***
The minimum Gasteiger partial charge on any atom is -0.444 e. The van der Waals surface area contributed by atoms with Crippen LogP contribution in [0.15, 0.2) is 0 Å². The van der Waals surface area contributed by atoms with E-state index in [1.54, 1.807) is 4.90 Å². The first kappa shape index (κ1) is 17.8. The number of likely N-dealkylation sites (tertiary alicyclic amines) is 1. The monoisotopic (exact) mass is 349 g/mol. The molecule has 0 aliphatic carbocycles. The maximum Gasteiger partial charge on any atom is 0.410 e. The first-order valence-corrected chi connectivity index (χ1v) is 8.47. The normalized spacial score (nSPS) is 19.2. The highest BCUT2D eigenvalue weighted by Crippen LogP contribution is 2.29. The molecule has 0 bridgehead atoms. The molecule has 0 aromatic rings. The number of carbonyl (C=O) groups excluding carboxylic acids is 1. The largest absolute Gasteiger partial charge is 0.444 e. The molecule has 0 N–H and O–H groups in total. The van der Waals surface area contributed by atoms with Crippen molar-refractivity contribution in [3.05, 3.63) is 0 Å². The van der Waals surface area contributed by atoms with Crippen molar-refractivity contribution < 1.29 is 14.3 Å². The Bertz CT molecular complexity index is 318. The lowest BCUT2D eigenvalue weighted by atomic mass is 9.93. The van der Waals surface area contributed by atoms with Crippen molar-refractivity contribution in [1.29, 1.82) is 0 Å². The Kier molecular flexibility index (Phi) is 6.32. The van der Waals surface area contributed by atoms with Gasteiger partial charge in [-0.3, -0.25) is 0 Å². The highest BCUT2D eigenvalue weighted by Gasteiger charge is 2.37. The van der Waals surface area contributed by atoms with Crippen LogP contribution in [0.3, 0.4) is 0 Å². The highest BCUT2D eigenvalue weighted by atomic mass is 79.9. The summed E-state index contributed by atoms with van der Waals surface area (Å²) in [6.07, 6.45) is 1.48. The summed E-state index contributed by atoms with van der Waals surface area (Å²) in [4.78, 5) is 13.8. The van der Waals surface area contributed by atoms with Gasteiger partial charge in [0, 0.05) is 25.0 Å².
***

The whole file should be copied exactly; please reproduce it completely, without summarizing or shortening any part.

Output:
The minimum Gasteiger partial charge on any atom is -0.444 e. The van der Waals surface area contributed by atoms with Crippen LogP contribution in [0.15, 0.2) is 0 Å². The van der Waals surface area contributed by atoms with E-state index in [1.54, 1.807) is 4.90 Å². The first kappa shape index (κ1) is 17.8. The number of likely N-dealkylation sites (tertiary alicyclic amines) is 1. The monoisotopic (exact) mass is 349 g/mol. The molecule has 0 aliphatic carbocycles. The maximum Gasteiger partial charge on any atom is 0.410 e. The first-order valence-corrected chi connectivity index (χ1v) is 8.47. The normalized spacial score (nSPS) is 19.2. The highest BCUT2D eigenvalue weighted by Crippen LogP contribution is 2.29. The molecule has 0 bridgehead atoms. The molecule has 0 aromatic rings. The number of carbonyl (C=O) groups excluding carboxylic acids is 1. The largest absolute Gasteiger partial charge is 0.444 e. The molecule has 0 N–H and O–H groups in total. The van der Waals surface area contributed by atoms with Crippen molar-refractivity contribution in [3.05, 3.63) is 0 Å². The van der Waals surface area contributed by atoms with Crippen molar-refractivity contribution < 1.29 is 14.3 Å². The Bertz CT molecular complexity index is 318. The lowest BCUT2D eigenvalue weighted by atomic mass is 9.93. The van der Waals surface area contributed by atoms with Crippen molar-refractivity contribution in [1.29, 1.82) is 0 Å². The Kier molecular flexibility index (Phi) is 6.32. The van der Waals surface area contributed by atoms with Gasteiger partial charge in [-0.3, -0.25) is 0 Å². The highest BCUT2D eigenvalue weighted by Gasteiger charge is 2.37. The van der Waals surface area contributed by atoms with Crippen LogP contribution in [0.3, 0.4) is 0 Å². The highest BCUT2D eigenvalue weighted by atomic mass is 79.9. The summed E-state index contributed by atoms with van der Waals surface area (Å²) in [6.07, 6.45) is 1.48. The summed E-state index contributed by atoms with van der Waals surface area (Å²) in [4.78, 5) is 13.8. The van der Waals surface area contributed by atoms with Gasteiger partial charge in [0, 0.05) is 25.0 Å².